Opening to the public in two days’ time, this is Ai Weiwei’s biggest British exhibition in eight years. In 2022, he curated the 15th Annual UK Exhibition of the Koestler Awards at the Southbank Centre. Koestler Arts is a charity which supports ex offenders, secure patients and detainees in the UK to express themselves creatively. In his usual thoughtful and meaningful fashion, the artist designed 15 intimate areas that were based on the size of a typical cell in a British prison (1.8 metres by three metres). At The Design Museum, he swaps confinement for space. Water Lilies #1 spans a full 15 metre long wall of the main gallery. The richness of colour contrasts with John Pawson’s interior – the English minimalist reworked the original Sixties building in 2016.

Made entirely of Lego (650,000 toy bricks), the work is a recreation and reintrepretation of Claude Monet’s Impressionist painting. The lily ponds of that artist’s home in Giverny outside Paris look natural but are manmade. Pixelation replaces brushstrokes. Both are a blurring of sorts. A dark portal interrupts the colourful tranquillity – it represents a door to the underground hiding place in Xinjiang where he and his dad were forced to live in the 1960s. A far cry from his current home: an estate in the middle of Portugal shared with his family and seven beloved cats.

Other works at this internationally important exhibition include five fields of objects that the artist has collected since the 1990s laid out in massive rectangles on the floor of the gallery. This is mass production by hand on an industrial scale. On a Chinese scale. In their sheer number they allude to one of his key themes: the repression of the individual in modern China. There is something funereal about them. Are they rows of lost shoes or stones? Are they broken bones or pieces or porcelain? It’s hard to make sense of them. To get a clear impression. “Liberty” is scrawled on one of the myriad pieces of Lego in one of the fields. A word particularly poignant to Ai Weiwei.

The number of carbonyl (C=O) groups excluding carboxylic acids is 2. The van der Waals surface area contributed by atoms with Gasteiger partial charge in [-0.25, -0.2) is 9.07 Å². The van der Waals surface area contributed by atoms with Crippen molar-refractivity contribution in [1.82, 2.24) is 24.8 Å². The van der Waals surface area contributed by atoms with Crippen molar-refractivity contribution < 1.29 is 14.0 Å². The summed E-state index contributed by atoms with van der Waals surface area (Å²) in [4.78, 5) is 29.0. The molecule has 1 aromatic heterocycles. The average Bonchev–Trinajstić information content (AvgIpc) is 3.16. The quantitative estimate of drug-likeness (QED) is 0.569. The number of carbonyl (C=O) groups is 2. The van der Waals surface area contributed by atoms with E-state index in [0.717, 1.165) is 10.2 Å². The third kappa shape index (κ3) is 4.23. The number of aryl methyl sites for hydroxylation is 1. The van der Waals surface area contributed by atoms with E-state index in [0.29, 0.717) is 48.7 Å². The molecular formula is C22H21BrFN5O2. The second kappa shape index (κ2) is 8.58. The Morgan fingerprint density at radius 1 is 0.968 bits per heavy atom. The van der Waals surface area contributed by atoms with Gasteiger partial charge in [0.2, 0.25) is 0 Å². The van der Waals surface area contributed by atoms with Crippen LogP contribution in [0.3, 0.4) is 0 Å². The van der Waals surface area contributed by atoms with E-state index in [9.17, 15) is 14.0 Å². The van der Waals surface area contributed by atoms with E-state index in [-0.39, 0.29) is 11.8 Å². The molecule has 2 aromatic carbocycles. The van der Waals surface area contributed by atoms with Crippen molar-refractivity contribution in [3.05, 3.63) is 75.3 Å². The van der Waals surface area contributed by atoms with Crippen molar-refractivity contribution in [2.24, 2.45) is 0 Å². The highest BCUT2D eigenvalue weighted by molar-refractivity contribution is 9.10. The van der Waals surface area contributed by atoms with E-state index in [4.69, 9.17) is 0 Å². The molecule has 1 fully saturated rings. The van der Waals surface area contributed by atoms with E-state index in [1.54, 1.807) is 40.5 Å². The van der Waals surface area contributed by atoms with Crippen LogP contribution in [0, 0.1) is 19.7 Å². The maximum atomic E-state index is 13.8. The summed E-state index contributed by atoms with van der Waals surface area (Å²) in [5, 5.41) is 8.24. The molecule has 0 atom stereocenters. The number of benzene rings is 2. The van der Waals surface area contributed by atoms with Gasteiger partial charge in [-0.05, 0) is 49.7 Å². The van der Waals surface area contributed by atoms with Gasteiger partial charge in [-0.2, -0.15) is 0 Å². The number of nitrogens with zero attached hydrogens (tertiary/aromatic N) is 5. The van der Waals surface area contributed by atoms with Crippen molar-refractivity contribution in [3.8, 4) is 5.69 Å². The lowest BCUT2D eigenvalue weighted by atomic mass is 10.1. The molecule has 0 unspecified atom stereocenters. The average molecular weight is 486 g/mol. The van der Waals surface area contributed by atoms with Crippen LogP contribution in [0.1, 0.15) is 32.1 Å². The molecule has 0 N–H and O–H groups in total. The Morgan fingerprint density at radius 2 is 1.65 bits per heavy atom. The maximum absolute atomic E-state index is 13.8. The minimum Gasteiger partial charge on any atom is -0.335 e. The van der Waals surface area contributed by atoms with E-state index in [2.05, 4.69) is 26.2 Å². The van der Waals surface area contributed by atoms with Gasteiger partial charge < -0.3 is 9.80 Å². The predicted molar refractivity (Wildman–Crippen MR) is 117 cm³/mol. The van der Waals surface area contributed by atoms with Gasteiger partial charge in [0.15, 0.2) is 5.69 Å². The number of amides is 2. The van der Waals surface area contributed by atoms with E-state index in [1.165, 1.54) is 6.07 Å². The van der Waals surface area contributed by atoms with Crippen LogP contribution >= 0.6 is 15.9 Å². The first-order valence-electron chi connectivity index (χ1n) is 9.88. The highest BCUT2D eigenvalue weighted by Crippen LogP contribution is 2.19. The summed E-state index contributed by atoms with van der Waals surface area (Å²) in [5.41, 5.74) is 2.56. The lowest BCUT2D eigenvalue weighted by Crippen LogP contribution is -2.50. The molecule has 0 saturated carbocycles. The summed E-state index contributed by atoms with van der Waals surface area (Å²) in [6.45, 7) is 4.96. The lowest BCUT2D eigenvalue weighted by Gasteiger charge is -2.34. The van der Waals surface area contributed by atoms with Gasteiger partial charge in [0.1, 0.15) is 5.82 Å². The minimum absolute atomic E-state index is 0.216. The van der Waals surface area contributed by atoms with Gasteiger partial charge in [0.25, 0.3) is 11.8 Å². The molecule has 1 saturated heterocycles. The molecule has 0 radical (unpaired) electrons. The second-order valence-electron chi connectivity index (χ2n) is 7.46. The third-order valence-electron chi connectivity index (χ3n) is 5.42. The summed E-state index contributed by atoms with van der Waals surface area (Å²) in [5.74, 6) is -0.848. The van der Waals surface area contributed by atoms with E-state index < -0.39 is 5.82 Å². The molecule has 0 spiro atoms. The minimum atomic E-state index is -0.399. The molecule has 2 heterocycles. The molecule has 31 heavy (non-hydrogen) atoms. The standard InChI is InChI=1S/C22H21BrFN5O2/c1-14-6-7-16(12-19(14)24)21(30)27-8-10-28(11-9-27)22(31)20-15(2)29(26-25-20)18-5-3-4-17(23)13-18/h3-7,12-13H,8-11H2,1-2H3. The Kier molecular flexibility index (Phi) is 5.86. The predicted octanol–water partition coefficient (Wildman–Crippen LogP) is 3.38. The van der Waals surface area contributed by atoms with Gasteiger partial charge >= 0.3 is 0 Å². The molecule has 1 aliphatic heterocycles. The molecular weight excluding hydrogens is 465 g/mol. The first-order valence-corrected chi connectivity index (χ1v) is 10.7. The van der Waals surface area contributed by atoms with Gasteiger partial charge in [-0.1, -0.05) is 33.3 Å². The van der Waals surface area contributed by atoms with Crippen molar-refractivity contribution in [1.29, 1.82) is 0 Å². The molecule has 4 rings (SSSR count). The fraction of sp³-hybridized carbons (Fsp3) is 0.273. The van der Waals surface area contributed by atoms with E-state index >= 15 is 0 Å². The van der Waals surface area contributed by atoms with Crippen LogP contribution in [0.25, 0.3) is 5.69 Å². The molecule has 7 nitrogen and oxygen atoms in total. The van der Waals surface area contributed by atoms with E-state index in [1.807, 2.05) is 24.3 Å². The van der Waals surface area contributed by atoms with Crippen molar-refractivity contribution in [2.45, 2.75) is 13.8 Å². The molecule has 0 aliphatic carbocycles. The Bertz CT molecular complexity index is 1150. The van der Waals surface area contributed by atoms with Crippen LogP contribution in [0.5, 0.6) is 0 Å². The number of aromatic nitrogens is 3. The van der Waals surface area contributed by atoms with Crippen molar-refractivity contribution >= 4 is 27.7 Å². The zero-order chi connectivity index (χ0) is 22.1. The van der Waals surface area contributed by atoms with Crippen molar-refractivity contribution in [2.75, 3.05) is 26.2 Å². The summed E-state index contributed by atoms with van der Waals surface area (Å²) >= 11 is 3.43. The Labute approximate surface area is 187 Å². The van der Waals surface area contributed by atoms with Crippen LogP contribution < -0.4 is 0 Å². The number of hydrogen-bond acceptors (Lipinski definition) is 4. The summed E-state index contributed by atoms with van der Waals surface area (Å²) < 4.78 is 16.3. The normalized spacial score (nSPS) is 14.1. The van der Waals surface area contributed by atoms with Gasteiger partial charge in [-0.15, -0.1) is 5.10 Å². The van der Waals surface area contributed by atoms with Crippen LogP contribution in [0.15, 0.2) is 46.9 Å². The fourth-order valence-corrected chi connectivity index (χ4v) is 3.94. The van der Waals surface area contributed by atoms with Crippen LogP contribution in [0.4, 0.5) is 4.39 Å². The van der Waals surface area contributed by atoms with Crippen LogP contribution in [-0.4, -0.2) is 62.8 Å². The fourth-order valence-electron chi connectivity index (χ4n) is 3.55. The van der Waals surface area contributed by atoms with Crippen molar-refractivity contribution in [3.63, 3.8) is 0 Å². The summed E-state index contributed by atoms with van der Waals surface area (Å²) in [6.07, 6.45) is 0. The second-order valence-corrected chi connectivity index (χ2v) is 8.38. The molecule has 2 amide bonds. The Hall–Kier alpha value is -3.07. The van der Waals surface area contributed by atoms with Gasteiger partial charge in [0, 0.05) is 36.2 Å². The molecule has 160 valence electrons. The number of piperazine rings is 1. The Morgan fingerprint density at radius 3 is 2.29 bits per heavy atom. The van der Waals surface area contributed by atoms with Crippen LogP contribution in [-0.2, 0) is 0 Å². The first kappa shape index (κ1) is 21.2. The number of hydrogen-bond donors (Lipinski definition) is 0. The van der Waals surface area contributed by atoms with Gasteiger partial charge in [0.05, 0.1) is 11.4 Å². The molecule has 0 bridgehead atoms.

The last words at the press preview go to Justin McGuirk, Curator at the Design Museum and curator of Ai Weiwei: Making Sense, alongside Assistant Curator Rachel Hajek, “Several of the works in this exhibition capture the destruction of urban development in China over the last two decades. With Water Lilies #1 Ai Weiwei presents us with an alternate vision – a garden paradise. On the one hand he has personalised it by inserting the door of his desert childhood home, and on the other he has depersonalised it by using an industrial language of modular Lego blocks. This is a monumental, complex and powerful work and we are proud to be the first museum to show it.” The principal funder of Ai Weiwei Making Sense is Rueben Foundation.

At the exit of the exhibition three Chinese characters on a wall come from the first line of the Dao De Jing, the founding text of Dadoism, written by the philosopher Laozi in around 400 BC: “The dao that can be told, is not the eternal Dao.” Ai Weiwei’s own deconstruction of this saying is “Making Sense”.